NEW YORK (CBSMiami/AP) — Miami Marlins slugger Giancarlo Stanton has a lot of money coming his way, and the annual amounts will rise with each passing season.
Stanton will make just $6.5 million in the first year of his record $325 million, 13-year contract with the Marlins.
The deal with the All-Star outfielder, the richest agreed to by a North American team, is to be formally announced at a news conference Wednesday. The agreement includes a $25 million club option for 2028 with a $10 million buyout.
Stanton will earn $107 million over the first six seasons of the deal, according to contract information obtained by The Associated Press. He then can opt out within four days of the end of the 2020 World Series, just around the time of his 31st birthday, and become a free agent.
After his initial salary, Stanton’s pay rises to $9 million in 2016, $14.5 million in 2017 and $25 million in 2018. He gets $26 million in each of the next two seasons, then can decide whether to cut the deal short and go back on the market.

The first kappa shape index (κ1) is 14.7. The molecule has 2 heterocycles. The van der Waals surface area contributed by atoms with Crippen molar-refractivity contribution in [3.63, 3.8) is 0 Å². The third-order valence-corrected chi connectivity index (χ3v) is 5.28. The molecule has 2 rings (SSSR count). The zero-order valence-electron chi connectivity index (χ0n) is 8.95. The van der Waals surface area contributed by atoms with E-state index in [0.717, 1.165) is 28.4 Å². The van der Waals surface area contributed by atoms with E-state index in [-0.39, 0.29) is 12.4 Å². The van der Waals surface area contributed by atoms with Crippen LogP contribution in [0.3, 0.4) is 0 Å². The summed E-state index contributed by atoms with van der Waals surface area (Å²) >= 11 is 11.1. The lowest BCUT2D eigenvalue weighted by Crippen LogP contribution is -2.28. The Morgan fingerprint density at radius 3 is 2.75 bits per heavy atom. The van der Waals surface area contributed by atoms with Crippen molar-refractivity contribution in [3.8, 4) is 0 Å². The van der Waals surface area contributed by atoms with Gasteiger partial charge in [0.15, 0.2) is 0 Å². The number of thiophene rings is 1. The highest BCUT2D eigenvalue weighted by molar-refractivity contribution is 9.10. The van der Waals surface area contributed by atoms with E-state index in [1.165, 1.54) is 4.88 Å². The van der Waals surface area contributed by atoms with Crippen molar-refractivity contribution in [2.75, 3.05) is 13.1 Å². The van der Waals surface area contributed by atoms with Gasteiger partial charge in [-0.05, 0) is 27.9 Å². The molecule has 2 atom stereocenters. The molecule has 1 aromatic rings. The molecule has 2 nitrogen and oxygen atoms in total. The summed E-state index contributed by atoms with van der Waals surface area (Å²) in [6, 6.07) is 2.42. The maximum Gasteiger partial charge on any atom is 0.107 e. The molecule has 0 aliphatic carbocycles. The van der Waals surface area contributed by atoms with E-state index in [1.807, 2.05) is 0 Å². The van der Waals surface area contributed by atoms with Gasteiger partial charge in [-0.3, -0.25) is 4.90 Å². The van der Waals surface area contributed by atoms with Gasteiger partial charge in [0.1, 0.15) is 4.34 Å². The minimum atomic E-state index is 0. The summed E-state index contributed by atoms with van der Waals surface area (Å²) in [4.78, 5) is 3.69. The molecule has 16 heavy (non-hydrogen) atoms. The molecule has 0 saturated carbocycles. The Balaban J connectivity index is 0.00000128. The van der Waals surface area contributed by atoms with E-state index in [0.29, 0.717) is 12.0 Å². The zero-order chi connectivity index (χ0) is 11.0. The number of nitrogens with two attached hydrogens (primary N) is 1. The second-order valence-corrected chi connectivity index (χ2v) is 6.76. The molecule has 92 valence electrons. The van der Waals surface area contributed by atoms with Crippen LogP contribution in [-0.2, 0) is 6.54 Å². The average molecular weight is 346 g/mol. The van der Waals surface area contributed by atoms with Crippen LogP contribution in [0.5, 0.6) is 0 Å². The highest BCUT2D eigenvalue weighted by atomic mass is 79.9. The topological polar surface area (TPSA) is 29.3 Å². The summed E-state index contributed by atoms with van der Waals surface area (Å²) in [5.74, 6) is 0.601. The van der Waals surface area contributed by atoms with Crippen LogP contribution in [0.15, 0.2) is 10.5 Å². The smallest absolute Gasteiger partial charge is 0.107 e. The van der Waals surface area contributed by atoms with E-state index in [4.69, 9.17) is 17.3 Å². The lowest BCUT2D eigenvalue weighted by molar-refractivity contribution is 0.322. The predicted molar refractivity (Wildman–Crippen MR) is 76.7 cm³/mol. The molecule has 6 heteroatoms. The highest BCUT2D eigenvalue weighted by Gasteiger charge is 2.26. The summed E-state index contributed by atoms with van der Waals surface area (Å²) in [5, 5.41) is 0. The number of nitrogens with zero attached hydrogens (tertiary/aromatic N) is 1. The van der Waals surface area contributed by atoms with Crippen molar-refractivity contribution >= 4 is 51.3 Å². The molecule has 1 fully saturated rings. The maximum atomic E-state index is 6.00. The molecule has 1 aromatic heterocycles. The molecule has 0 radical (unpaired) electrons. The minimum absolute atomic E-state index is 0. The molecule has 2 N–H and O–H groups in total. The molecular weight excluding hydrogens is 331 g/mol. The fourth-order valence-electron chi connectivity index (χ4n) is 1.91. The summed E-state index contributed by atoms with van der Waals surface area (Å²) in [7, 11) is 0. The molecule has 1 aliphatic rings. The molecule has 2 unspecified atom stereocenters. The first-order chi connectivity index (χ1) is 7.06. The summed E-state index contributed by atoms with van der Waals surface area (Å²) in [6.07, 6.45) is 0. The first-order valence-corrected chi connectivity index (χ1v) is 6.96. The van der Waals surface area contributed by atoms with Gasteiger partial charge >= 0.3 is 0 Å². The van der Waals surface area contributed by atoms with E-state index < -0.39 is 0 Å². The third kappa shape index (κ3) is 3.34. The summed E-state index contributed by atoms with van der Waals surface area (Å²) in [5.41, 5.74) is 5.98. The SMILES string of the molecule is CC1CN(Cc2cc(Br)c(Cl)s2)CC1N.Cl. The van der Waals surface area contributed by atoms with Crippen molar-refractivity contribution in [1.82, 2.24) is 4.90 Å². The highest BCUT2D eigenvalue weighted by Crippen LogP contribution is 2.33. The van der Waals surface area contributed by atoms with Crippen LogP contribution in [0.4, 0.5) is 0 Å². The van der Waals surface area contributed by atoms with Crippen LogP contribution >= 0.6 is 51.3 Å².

If he keeps the contract, he would get $29 million apiece in 2021 and ’22, and $32 million in each of the following three seasons. His salary drops to $29 million in 2026 and $25 million in 2027.
Stanton receives a full no-trade clause — a provision the Marlins have refused to agree to in past deals. Stanton would earn $50,000 bonuses for making the All-Star team, winning a Gold Glove and winning a Silver Slugger. He also would get $100,000 if he’s voted league MVP, $250,000 for league championship series MVP and $500,000 for World Series MVP.
He also gets the right to purchase eight season tickets annually and a luxury suite for five games per season. As part of the agreement, Stanton will contribute 1 percent of his annual salary to the Marlins Foundation.
Stanton’s agreement tops the $292 million, 10-year contract Miguel Cabrera agreed to with the Detroit Tigers in March.
Stanton gets the first 13-year guaranteed deal in baseball history, topping an April 2012 agreement between Cincinnati and Joey Votto that guaranteed the first baseman $251.5 million over 12 years.
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